Featuring 17 tracks, The Album Of The Year... (That Never Was) is chock full of edgy Power Pop and Punk Pop. Both sides of their two singles are included along with loads of other melodic nuggets.  One of the other standouts, "Can't Get Through", should have been a single and was possibly earmarked as such... if the band had survived long enough to release it.

Constant comparisons to The Undertones are not entirely accurate since Tours' didn't always rely on the Ramones-like guitar attack that the great 'Tones did.  On the other hand, their tunes are short and snappy, so its safe to say if you like the 'Tones and the aforementioned Donkeys and New Hearts, you're going to love Tours!







TRACIE
FAR FROM THE HURTING KIND 
(Expanded Edition)

BUY at DEEPDISCOUNT.COM

Though Tracie Young may not have scaled the charts in the U.S., she most certainly made her mark in the UK during her short career.  Some may remember her as guest vocalist on The Jam's last single, "Beat Surrender" and The Style Council's debut single, "Speak Like A Child" but it was her solo album (and singles) that showed her true talents.  As one of the first signing's to Paul Weller's Respond Records label,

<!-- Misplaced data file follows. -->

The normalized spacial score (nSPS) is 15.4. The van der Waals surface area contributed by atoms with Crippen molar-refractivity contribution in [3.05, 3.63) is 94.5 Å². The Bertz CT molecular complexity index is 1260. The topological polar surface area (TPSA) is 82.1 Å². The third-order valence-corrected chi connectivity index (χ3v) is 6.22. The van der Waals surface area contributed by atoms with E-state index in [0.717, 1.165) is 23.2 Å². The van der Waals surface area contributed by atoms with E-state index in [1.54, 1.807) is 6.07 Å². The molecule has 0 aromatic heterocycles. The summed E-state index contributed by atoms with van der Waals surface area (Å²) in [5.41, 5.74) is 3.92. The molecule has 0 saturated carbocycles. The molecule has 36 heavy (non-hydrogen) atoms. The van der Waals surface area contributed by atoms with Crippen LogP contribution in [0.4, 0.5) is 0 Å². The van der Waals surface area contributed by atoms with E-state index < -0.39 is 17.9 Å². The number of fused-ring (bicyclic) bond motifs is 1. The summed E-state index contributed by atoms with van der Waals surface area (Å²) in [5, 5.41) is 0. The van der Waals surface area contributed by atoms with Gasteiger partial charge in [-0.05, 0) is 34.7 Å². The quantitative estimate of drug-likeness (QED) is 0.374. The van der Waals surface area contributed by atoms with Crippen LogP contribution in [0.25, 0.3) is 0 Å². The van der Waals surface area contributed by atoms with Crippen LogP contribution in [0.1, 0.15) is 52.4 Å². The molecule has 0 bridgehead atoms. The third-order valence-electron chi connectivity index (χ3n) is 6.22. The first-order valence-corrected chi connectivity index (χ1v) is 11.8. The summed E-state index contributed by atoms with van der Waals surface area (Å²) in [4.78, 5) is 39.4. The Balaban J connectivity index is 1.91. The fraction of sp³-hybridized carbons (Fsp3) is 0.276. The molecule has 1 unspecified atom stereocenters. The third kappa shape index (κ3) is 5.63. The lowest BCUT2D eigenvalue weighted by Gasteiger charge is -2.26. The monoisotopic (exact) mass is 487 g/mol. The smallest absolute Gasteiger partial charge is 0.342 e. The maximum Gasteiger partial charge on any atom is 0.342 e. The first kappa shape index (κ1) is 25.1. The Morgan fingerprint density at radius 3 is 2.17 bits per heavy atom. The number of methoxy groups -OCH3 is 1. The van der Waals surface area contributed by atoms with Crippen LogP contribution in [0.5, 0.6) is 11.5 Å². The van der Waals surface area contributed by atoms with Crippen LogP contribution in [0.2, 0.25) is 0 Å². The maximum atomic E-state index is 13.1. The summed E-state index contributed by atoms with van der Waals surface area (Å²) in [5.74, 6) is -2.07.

Tracie was a Weller protege who released only one album but it remains the most popular of all the releases on Respond.  

Recorded and released while Weller was fronting The Style Council, Far From The Hurting Kind has his fingerprints all over it.  The songs are soulful, melodic and very Style Council-like, although that band's intricate and tight arrangements are not as apparent here.  Far From The Hurting Kind is filled with soulful Pop tunes that are not unlike some of the Council's better b-sides.  While that may not sound like a compliment, judging by Weller's top notch output a this time, it is high praise indeed.  In fact, the tender "Spring, Summer, Autumn" was an actual Council b-side (albeit a completely different recording with Weller on vocals)!

High points on the CD include "The House That Jack Built" (which wasn't on the original UK vinyl LP but has been added as the first track here, where it truly belonged) and the touching "(I Love You) When You Sleep", which was penned by non other than Elvis Costello! With a load of non-album b-sides, a few newer interpretations of album tracks and more, this edition is loads more fun than the extended Japanese version released many years ago.  

For fans of '80s girl pop, The Style Council, The Jam, Paul Weller and Respond Records releases!






Peace, love and POP!
Stephen SPAZ Schnee